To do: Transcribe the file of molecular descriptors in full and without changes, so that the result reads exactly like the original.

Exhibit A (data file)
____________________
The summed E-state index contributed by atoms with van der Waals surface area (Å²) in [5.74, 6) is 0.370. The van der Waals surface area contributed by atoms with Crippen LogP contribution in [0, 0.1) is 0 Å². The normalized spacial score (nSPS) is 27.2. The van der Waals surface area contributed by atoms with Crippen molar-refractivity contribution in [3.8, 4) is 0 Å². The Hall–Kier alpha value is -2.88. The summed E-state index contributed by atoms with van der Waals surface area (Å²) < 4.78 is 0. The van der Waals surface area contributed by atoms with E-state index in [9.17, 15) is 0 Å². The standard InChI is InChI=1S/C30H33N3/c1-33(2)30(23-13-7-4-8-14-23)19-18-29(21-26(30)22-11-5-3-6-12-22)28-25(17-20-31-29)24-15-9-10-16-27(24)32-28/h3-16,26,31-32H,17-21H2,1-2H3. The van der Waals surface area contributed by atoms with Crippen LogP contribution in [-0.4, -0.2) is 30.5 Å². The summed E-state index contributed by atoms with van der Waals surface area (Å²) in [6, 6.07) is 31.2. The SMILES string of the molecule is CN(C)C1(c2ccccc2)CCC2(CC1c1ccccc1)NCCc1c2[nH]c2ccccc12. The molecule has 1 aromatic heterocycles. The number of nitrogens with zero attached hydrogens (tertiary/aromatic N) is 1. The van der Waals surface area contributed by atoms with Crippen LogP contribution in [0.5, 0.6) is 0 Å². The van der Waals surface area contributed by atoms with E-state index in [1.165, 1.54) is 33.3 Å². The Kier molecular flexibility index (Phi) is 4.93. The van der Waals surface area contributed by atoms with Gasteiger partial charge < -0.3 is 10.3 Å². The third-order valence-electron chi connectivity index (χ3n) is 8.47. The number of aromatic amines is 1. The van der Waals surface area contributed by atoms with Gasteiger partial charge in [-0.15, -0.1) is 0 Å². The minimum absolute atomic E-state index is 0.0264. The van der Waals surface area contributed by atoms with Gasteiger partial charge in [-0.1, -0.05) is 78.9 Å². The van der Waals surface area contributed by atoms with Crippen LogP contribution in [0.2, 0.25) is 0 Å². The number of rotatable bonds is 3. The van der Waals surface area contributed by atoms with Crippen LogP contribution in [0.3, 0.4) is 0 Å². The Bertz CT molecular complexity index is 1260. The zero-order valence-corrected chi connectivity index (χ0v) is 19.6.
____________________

The summed E-state index contributed by atoms with van der Waals surface area (Å²) in [5.74, 6) is 0.370. The van der Waals surface area contributed by atoms with Crippen LogP contribution in [0, 0.1) is 0 Å². The normalized spacial score (nSPS) is 27.2. The van der Waals surface area contributed by atoms with Crippen molar-refractivity contribution in [3.8, 4) is 0 Å². The Hall–Kier alpha value is -2.88. The summed E-state index contributed by atoms with van der Waals surface area (Å²) < 4.78 is 0. The van der Waals surface area contributed by atoms with E-state index in [9.17, 15) is 0 Å². The standard InChI is InChI=1S/C30H33N3/c1-33(2)30(23-13-7-4-8-14-23)19-18-29(21-26(30)22-11-5-3-6-12-22)28-25(17-20-31-29)24-15-9-10-16-27(24)32-28/h3-16,26,31-32H,17-21H2,1-2H3. The van der Waals surface area contributed by atoms with Crippen LogP contribution in [-0.4, -0.2) is 30.5 Å². The summed E-state index contributed by atoms with van der Waals surface area (Å²) in [6, 6.07) is 31.2. The SMILES string of the molecule is CN(C)C1(c2ccccc2)CCC2(CC1c1ccccc1)NCCc1c2[nH]c2ccccc12. The molecule has 1 aromatic heterocycles. The number of nitrogens with zero attached hydrogens (tertiary/aromatic N) is 1. The van der Waals surface area contributed by atoms with Crippen LogP contribution in [0.5, 0.6) is 0 Å². The van der Waals surface area contributed by atoms with E-state index in [1.165, 1.54) is 33.3 Å². The Kier molecular flexibility index (Phi) is 4.93. The van der Waals surface area contributed by atoms with Gasteiger partial charge < -0.3 is 10.3 Å². The third-order valence-electron chi connectivity index (χ3n) is 8.47. The number of aromatic amines is 1. The van der Waals surface area contributed by atoms with Gasteiger partial charge in [-0.15, -0.1) is 0 Å². The minimum absolute atomic E-state index is 0.0264. The van der Waals surface area contributed by atoms with Gasteiger partial charge in [-0.1, -0.05) is 78.9 Å². The van der Waals surface area contributed by atoms with Crippen LogP contribution in [0.2, 0.25) is 0 Å². The number of rotatable bonds is 3. The van der Waals surface area contributed by atoms with Crippen LogP contribution in [0.3, 0.4) is 0 Å². The Bertz CT molecular complexity index is 1260. The zero-order valence-corrected chi connectivity index (χ0v) is 19.6.